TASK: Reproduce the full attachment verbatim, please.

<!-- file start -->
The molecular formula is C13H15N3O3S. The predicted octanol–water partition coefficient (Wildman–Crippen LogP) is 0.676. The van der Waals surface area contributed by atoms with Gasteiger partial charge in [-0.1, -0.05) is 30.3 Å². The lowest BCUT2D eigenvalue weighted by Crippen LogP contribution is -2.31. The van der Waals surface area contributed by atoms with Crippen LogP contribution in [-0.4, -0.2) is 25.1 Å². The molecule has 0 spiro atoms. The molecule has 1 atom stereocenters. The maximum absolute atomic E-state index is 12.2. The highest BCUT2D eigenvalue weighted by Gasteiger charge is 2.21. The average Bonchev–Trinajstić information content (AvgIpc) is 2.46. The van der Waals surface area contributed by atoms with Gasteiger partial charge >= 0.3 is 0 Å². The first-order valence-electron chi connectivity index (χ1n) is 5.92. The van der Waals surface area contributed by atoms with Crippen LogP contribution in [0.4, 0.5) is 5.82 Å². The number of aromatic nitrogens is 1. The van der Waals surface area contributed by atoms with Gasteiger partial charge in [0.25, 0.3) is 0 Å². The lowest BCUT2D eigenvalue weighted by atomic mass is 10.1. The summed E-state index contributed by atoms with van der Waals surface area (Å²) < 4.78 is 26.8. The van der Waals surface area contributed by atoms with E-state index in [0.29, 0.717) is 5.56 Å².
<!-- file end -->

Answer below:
The molecular formula is C13H15N3O3S. The predicted octanol–water partition coefficient (Wildman–Crippen LogP) is 0.676. The van der Waals surface area contributed by atoms with Gasteiger partial charge in [-0.1, -0.05) is 30.3 Å². The lowest BCUT2D eigenvalue weighted by Crippen LogP contribution is -2.31. The van der Waals surface area contributed by atoms with Crippen LogP contribution in [-0.4, -0.2) is 25.1 Å². The molecule has 0 spiro atoms. The molecule has 1 atom stereocenters. The maximum absolute atomic E-state index is 12.2. The highest BCUT2D eigenvalue weighted by Gasteiger charge is 2.21. The average Bonchev–Trinajstić information content (AvgIpc) is 2.46. The van der Waals surface area contributed by atoms with Gasteiger partial charge >= 0.3 is 0 Å². The first-order valence-electron chi connectivity index (χ1n) is 5.92. The van der Waals surface area contributed by atoms with Crippen LogP contribution in [0.4, 0.5) is 5.82 Å². The number of aromatic nitrogens is 1. The van der Waals surface area contributed by atoms with Gasteiger partial charge in [0.25, 0.3) is 0 Å². The lowest BCUT2D eigenvalue weighted by atomic mass is 10.1. The summed E-state index contributed by atoms with van der Waals surface area (Å²) < 4.78 is 26.8. The van der Waals surface area contributed by atoms with E-state index in [0.29, 0.717) is 5.56 Å².